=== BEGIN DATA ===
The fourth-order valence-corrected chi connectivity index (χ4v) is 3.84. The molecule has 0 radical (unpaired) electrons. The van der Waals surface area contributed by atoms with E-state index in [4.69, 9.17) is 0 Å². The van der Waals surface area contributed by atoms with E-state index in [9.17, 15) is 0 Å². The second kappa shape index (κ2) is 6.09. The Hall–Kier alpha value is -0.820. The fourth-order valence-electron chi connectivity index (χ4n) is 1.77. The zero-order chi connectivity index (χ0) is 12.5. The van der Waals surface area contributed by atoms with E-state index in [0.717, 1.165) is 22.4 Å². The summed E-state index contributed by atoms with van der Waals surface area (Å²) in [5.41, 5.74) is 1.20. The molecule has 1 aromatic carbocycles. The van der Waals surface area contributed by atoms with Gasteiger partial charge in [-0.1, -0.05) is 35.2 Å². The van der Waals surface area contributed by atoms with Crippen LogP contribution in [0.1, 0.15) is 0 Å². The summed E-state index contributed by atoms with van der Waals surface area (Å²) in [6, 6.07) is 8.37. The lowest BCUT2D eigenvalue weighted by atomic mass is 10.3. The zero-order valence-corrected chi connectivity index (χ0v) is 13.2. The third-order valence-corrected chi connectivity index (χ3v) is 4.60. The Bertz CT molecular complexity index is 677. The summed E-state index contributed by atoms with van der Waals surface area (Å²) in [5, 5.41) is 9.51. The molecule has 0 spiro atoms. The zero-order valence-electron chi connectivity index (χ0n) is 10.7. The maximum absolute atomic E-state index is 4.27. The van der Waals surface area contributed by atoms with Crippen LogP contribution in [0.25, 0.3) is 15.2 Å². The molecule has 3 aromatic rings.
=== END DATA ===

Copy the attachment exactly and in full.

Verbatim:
The fourth-order valence-corrected chi connectivity index (χ4v) is 3.84. The molecule has 0 radical (unpaired) electrons. The van der Waals surface area contributed by atoms with E-state index in [4.69, 9.17) is 0 Å². The van der Waals surface area contributed by atoms with E-state index in [9.17, 15) is 0 Å². The second kappa shape index (κ2) is 6.09. The Hall–Kier alpha value is -0.820. The fourth-order valence-electron chi connectivity index (χ4n) is 1.77. The zero-order chi connectivity index (χ0) is 12.5. The van der Waals surface area contributed by atoms with E-state index in [0.717, 1.165) is 22.4 Å². The summed E-state index contributed by atoms with van der Waals surface area (Å²) in [5.41, 5.74) is 1.20. The molecule has 1 aromatic carbocycles. The van der Waals surface area contributed by atoms with Gasteiger partial charge in [-0.1, -0.05) is 35.2 Å². The van der Waals surface area contributed by atoms with Crippen LogP contribution in [0.1, 0.15) is 0 Å². The summed E-state index contributed by atoms with van der Waals surface area (Å²) in [6, 6.07) is 8.37. The lowest BCUT2D eigenvalue weighted by atomic mass is 10.3. The zero-order valence-corrected chi connectivity index (χ0v) is 13.2. The third-order valence-corrected chi connectivity index (χ3v) is 4.60. The Bertz CT molecular complexity index is 677. The summed E-state index contributed by atoms with van der Waals surface area (Å²) in [5, 5.41) is 9.51. The molecule has 0 spiro atoms. The zero-order valence-electron chi connectivity index (χ0n) is 10.7. The maximum absolute atomic E-state index is 4.27. The van der Waals surface area contributed by atoms with Crippen LogP contribution in [0.25, 0.3) is 15.2 Å². The molecule has 3 aromatic rings.